Take a trip down Old Main Street to see Virgin Islands’ vernacular architecture; that is, vibrantly painted wooden buildings with stone foundations. Main Street is also the location of Sir Olva Georges’ Plaza, where, in the not-so-distant past, Africans were auctioned to the highest bidding planters. The plaza was later used as a market square for farmers and fisherfolk to sell their goods and package them for shipment to the nearby US Virgin Islands.
The Virgin Islands is home to many gifted artists who have used their talent to tell Virgin Islands history through art and have created what are now popular attractions on Tortola.
The Fahie Hill Murals, painted by Reuben Vanterpool and Cedric Turnbull, depict farm scenes, cassava bread making and the Virgin Islands’ own Heritage Dancers.
The Methodist Church Mural in Long Look is the current project of Vincent ‘Bing’ Malone and shows the history of the church and, by extension, the community. One of the 20 panels will tell the tale of Long Look forefather Mr. Christopher Fleming, who after voicing issues over the increased cattle tax, helped to initiate one of the first major rebellions by residents against the British administration.
The East End Methodist Church Mural was painted by Cedric Turnbull, Desiree Smith, Reuben Vanterpool, Pearl Friday, Nadia Winter and Joseph Hodge. The scenes show a baptism, harvest, a preacher on horseback and outdoor gatherings.
Some of the Virgin Islands’ governance history can be found at the museums. The Old HM Prison Museum on Main Street is the location of a major historic event that some have called the catalyst for the abolition of slavery in the British colonies. The museum is well known as the site for the hanging of Arthur Hodge, a notorious planter who committed atrocities against enslaved Africans, and was later tried and executed for said crimes in May 1811.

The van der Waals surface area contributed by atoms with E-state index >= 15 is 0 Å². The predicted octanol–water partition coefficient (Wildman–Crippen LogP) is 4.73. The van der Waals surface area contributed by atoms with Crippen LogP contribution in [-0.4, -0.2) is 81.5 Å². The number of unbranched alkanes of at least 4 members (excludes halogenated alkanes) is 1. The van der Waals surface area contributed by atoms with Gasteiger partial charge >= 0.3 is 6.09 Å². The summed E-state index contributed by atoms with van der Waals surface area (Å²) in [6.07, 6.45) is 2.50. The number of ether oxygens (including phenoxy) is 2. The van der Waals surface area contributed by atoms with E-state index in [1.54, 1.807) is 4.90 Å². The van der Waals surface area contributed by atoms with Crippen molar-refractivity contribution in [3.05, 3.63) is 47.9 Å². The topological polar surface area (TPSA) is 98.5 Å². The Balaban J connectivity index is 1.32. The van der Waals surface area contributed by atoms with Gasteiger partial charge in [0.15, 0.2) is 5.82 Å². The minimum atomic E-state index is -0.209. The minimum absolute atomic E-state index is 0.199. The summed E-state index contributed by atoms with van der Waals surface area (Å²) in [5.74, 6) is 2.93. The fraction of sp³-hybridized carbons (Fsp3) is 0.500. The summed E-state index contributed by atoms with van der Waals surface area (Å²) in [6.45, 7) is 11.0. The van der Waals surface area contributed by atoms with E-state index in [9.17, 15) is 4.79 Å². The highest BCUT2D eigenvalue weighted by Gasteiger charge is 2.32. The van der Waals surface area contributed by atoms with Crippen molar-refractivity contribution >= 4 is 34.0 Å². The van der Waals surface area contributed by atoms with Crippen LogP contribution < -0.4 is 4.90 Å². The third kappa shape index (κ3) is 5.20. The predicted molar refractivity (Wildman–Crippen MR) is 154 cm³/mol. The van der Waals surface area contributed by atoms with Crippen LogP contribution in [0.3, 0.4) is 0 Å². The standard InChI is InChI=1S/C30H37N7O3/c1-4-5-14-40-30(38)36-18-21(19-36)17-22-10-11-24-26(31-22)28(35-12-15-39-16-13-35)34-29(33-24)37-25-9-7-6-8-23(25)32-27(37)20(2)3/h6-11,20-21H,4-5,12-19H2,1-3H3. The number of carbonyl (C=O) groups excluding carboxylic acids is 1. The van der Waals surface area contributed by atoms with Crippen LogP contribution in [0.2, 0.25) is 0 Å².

The Governor’s House Museum is the site of the original quarters for the territory’s governors. The original quarters were destroyed during a hurricane in 1924, and the current structure was built in its place, adjacent to the current governor’s residence. The museum houses furniture, artwork and other artifacts from its ‘official’ past.
The Theodolph Faulkner Museum is the renovated home of Virgin Islands hero the late Theodolph Faulkner. He was one of three Virgin Islanders who led the historic march of 1949, at which residents called for more political representation and economic empowerment.
The next time you think about the BVI, or if you’re planning to travel, please add some of our heritage sites to your must-see list.
For more information about the historical sites of the Virgin Islands, check out the BVI Tourist Board online at www.bvitourism.com.